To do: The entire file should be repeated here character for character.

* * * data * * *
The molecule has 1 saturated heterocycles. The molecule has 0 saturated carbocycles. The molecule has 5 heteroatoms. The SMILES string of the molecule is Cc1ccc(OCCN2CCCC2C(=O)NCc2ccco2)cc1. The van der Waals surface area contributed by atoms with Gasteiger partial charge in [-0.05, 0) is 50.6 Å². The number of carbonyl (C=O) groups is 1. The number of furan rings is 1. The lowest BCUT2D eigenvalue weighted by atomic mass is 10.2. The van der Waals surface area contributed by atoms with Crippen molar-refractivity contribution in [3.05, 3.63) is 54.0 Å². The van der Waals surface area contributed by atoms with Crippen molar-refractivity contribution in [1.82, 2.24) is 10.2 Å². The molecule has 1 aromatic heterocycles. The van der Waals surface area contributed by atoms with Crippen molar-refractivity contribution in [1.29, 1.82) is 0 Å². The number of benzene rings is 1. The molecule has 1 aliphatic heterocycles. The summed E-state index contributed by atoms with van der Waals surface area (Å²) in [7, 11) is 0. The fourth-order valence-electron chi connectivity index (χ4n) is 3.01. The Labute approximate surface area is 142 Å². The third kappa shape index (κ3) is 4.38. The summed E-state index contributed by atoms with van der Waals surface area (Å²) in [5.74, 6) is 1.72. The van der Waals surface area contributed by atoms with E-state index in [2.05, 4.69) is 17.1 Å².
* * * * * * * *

The molecule has 1 saturated heterocycles. The molecule has 0 saturated carbocycles. The molecule has 5 heteroatoms. The SMILES string of the molecule is Cc1ccc(OCCN2CCCC2C(=O)NCc2ccco2)cc1. The van der Waals surface area contributed by atoms with Gasteiger partial charge in [-0.05, 0) is 50.6 Å². The number of carbonyl (C=O) groups is 1. The number of furan rings is 1. The lowest BCUT2D eigenvalue weighted by atomic mass is 10.2. The van der Waals surface area contributed by atoms with Crippen molar-refractivity contribution in [3.05, 3.63) is 54.0 Å². The van der Waals surface area contributed by atoms with Crippen molar-refractivity contribution in [1.82, 2.24) is 10.2 Å². The molecule has 1 aromatic heterocycles. The van der Waals surface area contributed by atoms with Crippen molar-refractivity contribution in [1.29, 1.82) is 0 Å². The number of benzene rings is 1. The molecule has 1 aliphatic heterocycles. The summed E-state index contributed by atoms with van der Waals surface area (Å²) in [7, 11) is 0. The fourth-order valence-electron chi connectivity index (χ4n) is 3.01. The Labute approximate surface area is 142 Å². The third kappa shape index (κ3) is 4.38. The summed E-state index contributed by atoms with van der Waals surface area (Å²) in [5.74, 6) is 1.72. The van der Waals surface area contributed by atoms with E-state index in [2.05, 4.69) is 17.1 Å².